Skeptical Scalpel said...

Thanks for your thoughtful comments.

I agree with you that informed consent is a sham and a delusion. Here are two previous posts that speak to that issue: and

Incompetent MDs need to be identified and dealt with. Public pressure is mounting to do something about this. How to do it is the problem.

AnonymousAbortionMe said...

It gets even worse when you see states enacting "Wrongful Birth, Wrongful Life" legislation that allows doctors to lie to their patients if they think that information may lead the women in question to get an abortion. And then when a deformed or disabled baby is born they have no right to sue the doctor for lying to them or to sue for the cost of perpetual medical care.

Skeptical Scalpel said...

Thanks for commenting. That bill passed in the Arizona senate but has not gone through the House yet. The bill does seem to be sanctioning lying to patients. It's unbelievable.

Anonymous said...

I am struggling with some of the assertions made by the first anonymous commentator on February 23rd.

1.) Increasing knowledge gap between doctors & patients?

The internet is absolutely revolutionizing the doctor/patient relationship via informal education -- allowing patients to more thoughtfully participate in their treatment plans, especially in the area of "informed consent". If a patient wants to know all the bad things that could happen, the patient can now access that information without the doctors help. I would argue that it is more possible now for patients to not only understand - but to also recognize medical errors than ever before.

2.)Everyone is looking for a reason to sue? Doctors are supposed to be perfect?

I think these comments are simply uninformed. Doctors do make many mistakes -- like a wrong working diagnosis/wrong medication (ie: wrong spectrum antibiotic because of lag time between lab testing and disease management.) Most people understand these "mistakes" and accept them as reasonable risks in the course of being treated. Anyone attempting to sue for this kind of a "mistake" would be laughed out of court. We can't know everything all of the time. However, nobody in their right mind wants a surgeon with a poke & hope philosophy. The risks are just too high. But if you happen to be unlucky enough to be treated by one, I would argue that because we have the internet, it is easier for a lay person to recognize mistakes or variances from the standard of care than ever before. Is it that patients are sue happy, or that they just can say more definitively conclude that something was wrong with their treatment -- requiring justice in the form of compensation. (Right now this is about the only remedy for a patient when care goes awry).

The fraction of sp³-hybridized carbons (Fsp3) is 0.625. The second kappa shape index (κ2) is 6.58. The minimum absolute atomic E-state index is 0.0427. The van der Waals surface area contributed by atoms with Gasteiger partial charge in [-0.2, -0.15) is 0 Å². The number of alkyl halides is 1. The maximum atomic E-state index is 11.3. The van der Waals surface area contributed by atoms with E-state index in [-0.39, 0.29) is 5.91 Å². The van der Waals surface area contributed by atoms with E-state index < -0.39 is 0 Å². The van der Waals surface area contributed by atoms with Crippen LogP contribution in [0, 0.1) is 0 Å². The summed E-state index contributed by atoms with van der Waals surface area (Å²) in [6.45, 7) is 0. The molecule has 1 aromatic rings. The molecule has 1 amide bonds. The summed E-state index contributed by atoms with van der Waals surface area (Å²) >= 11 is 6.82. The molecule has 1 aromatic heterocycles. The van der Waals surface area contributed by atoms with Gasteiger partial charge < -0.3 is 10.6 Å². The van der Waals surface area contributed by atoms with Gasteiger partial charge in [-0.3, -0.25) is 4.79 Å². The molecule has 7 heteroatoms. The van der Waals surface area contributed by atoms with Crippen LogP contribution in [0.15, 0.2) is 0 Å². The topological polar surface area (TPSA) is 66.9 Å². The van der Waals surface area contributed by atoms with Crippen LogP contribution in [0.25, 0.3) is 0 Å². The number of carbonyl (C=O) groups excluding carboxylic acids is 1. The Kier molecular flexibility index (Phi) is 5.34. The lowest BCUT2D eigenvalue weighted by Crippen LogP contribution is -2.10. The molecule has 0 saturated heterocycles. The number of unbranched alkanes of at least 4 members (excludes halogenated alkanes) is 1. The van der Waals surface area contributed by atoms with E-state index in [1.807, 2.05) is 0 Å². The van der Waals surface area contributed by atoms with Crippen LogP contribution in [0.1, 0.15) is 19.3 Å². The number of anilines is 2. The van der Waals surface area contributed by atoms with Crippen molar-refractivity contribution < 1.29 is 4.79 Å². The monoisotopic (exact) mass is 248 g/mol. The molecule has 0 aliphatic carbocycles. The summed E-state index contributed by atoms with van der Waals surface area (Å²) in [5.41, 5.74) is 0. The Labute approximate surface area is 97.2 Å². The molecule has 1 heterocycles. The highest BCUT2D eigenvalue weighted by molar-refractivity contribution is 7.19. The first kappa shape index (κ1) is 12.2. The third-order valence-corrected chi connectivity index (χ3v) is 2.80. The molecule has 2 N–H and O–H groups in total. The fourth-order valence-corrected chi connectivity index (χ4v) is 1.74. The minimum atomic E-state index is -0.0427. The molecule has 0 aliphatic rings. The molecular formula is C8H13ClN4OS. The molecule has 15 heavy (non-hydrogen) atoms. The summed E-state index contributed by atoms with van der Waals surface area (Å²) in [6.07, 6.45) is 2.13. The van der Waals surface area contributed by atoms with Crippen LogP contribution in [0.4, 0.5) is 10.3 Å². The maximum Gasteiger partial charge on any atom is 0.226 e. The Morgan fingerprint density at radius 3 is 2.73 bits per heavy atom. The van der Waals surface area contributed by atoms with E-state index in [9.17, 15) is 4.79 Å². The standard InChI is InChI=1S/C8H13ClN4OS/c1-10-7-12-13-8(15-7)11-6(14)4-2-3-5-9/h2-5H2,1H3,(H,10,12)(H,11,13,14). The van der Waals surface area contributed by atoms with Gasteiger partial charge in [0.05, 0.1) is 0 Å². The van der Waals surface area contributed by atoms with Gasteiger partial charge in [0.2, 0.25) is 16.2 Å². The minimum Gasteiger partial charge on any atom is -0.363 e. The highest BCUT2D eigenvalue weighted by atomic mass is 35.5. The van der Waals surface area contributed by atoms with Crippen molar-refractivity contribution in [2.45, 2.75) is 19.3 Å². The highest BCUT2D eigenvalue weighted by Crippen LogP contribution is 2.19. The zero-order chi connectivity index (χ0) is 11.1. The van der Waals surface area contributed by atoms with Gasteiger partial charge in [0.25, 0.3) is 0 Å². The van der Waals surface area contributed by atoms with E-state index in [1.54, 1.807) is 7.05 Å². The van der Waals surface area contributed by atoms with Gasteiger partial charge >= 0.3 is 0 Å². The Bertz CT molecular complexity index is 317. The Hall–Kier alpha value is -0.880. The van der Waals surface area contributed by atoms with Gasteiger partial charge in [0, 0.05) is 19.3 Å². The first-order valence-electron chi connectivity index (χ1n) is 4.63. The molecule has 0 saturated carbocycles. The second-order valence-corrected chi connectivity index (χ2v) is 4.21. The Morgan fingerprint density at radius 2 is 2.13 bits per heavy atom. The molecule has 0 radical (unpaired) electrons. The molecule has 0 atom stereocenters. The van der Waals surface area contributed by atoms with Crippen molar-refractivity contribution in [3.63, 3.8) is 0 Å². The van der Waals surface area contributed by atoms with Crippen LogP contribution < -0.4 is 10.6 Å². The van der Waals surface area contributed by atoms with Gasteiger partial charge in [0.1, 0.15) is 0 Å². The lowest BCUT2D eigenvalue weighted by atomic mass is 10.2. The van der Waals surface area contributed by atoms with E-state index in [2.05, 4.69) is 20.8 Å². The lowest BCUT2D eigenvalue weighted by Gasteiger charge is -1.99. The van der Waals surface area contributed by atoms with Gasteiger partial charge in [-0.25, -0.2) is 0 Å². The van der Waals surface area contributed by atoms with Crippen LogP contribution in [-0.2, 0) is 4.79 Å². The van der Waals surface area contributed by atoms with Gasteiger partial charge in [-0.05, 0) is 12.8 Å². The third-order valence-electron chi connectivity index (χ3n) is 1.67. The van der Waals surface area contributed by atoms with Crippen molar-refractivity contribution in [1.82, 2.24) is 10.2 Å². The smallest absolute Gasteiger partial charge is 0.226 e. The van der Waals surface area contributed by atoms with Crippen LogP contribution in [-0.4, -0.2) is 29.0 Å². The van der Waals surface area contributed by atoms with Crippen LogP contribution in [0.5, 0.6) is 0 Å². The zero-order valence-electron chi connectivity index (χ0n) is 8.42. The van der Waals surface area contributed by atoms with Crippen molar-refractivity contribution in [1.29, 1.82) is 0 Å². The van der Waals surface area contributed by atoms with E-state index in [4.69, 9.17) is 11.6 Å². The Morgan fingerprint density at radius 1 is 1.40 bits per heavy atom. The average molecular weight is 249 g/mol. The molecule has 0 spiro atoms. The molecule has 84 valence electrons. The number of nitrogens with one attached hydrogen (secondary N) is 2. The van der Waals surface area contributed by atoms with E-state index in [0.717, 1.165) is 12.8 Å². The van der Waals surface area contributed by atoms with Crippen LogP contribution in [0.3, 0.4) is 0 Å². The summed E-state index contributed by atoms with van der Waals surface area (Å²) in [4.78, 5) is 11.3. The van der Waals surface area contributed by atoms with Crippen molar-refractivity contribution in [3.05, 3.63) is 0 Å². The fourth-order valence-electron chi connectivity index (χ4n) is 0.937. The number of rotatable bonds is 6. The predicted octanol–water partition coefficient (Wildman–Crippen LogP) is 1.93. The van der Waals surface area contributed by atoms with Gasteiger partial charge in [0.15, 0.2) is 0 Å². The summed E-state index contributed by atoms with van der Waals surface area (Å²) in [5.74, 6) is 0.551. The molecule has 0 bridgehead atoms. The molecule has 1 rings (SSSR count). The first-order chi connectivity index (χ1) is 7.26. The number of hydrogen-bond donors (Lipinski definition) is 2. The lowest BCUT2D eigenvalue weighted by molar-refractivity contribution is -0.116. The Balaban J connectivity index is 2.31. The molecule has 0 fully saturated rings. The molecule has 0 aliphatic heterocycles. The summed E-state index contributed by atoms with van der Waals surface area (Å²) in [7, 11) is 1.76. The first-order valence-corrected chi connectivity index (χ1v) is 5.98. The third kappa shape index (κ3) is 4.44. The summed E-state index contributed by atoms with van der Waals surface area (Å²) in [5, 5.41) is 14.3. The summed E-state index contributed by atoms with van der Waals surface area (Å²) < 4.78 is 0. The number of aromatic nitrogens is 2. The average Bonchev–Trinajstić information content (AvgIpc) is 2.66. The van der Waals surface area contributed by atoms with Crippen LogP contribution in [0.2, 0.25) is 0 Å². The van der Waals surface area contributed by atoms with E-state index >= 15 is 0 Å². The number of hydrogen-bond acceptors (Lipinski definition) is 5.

3.) Doctors don't want a boss.

We are moving into a new era of conglomerate medicine. Large insurance companies contract with hospitals, and hospitals contract/hire doctors to fulfill insurance company requirements. This is especially seen in hospital affiliated primary care clinics, where doctors have given up private practice to become hospital employees. In my opinion, repeat malpracticing doctors are the ones being protected by the hospital employees & systems that employ/contract with them because hospitals can be found negligent for a doctors poor care choices. If a doctor is a mandatory reporter for serious medical errors (as in my state), they may still fail to report a serious error of a colleague for fear of hospital retaliation. This conflict of interest is a real fear -- doctors and nurses can be fired for "disruptive behavior" because the hospital want to protect their own skin, even if it means covering up bad mistakes and allowing poor practitioners to continue to work.

It seems to me that doctors are continually losing more professional power to act when they know someone is persistently injuring patients. How does medicine maintain it's status as a profession, when doctors do not feel able to report/sanction these bad apples? How do patients get justice -- including compensation for ongoing care needs after a serious mistake -- when the very people they are entrusting their lives to, feel unwilling/unable to act in the patient's best interest when care goes wrong?

Skeptical Scalpel said...

Thank you for the well said comments, especially your third one. We all have bosses now whether we like it or not. I just saw the results of a survey that showed that 1% of graduating residents are planning to go into solo practice.

The failure to report bad doctors has been a problem for many years.